Airports try to boost tourism, comfort travelers with unique displays of art
The Associated Press
A mesmerizing amoeba-like glass sculpture titled “Swell” that looks like an ocean wave. Colorful images of pelicans, crabs and other waterlife. Strands of light-reflecting glass suspended from a cable that creates a rainbow effect.
A visit to the art museum?
Nope — a stroll through the airport.
More and more airports around the nation are using art to boost tourism, polish the image of their host community and soothe passengers in what can be a stressful environment.
“You’ve got a captive audience,” said Greg Mamary, producer of special projects for the American Association of Airport Executives. “It’s just become a very trendy thing.”
The Asheville Regional Airport in North Carolina opened an art gallery June 1 featuring 47 paintings and sculptures from local artists, including the ocean-like “Swell.” There already are plans to expand the gallery.
Dayton International Airport in Ohio will begin hanging paintings, displaying sculptures and possibly staging musical performances this fall.
The Gulfport-Biloxi International Airport, damaged by Hurricane Katrina, will begin displaying art when renovations are completed in September. Pottery, paintings and wall-wrap art of pelicans and other local waterfowl are on tap.
“For us, it’s huge because we lost so much identity and culture due to the hurricane,” said Jeremiah Gerald, air service development manager of the Mississippi airport.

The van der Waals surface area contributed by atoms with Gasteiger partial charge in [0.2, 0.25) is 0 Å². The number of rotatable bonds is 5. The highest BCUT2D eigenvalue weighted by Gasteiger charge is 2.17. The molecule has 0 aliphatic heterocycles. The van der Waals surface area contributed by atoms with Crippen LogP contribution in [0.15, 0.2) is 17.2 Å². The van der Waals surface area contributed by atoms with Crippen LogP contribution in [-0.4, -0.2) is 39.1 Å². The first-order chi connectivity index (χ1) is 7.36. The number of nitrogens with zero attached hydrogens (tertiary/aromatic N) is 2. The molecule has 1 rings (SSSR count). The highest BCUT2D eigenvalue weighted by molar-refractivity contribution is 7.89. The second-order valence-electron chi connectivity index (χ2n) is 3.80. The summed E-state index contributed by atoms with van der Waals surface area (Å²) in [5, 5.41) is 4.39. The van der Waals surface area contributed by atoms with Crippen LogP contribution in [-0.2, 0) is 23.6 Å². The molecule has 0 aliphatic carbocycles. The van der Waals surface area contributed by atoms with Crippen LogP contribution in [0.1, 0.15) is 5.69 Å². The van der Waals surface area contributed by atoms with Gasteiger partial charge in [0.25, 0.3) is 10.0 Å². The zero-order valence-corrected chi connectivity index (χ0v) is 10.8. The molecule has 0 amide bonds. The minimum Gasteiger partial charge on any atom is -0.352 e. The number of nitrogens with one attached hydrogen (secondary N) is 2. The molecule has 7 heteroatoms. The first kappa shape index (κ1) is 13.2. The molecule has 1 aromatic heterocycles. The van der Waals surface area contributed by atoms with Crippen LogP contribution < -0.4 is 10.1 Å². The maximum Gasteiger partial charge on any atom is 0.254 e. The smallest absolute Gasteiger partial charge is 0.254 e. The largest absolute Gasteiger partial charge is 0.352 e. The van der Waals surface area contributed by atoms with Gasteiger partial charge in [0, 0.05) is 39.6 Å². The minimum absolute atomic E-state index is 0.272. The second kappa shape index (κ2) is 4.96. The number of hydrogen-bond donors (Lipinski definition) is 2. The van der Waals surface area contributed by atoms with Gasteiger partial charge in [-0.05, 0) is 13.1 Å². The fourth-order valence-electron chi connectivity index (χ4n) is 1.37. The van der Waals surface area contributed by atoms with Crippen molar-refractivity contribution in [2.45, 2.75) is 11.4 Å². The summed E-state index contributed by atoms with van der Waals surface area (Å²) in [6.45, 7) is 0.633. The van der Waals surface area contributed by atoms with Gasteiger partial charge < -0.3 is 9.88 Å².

Smaller airports are jumping on a bandwagon that many larger airports have been riding for years.
About 300 pieces of art can be seen at Atlanta’s airport, including a large display of stone sculptures from Zimbabwe. In the baggage area, giant lifelike ants appear to emerge from a hole in the ceiling and crawl over the ductwork — a metaphor for the anthill-like flurry of airport activity.
The Phoenix airport boasts 500 pieces of art in 24 areas, a collection that has been steadily growing. The rental-car area boasts the strands-of-light-reflecting-glass artwork.
Lennee Eller, program manager of the Phoenix Airport Museum, said many airports are just launching art programs. She calls it the “artport” phenomenon.
“We’re at the verge of really developing an industry. We’ve convinced the powers that be that we’re cool,” Eller said. “I have 42 million passengers a year. There is no other museum in Arizona that has that kind of audience.”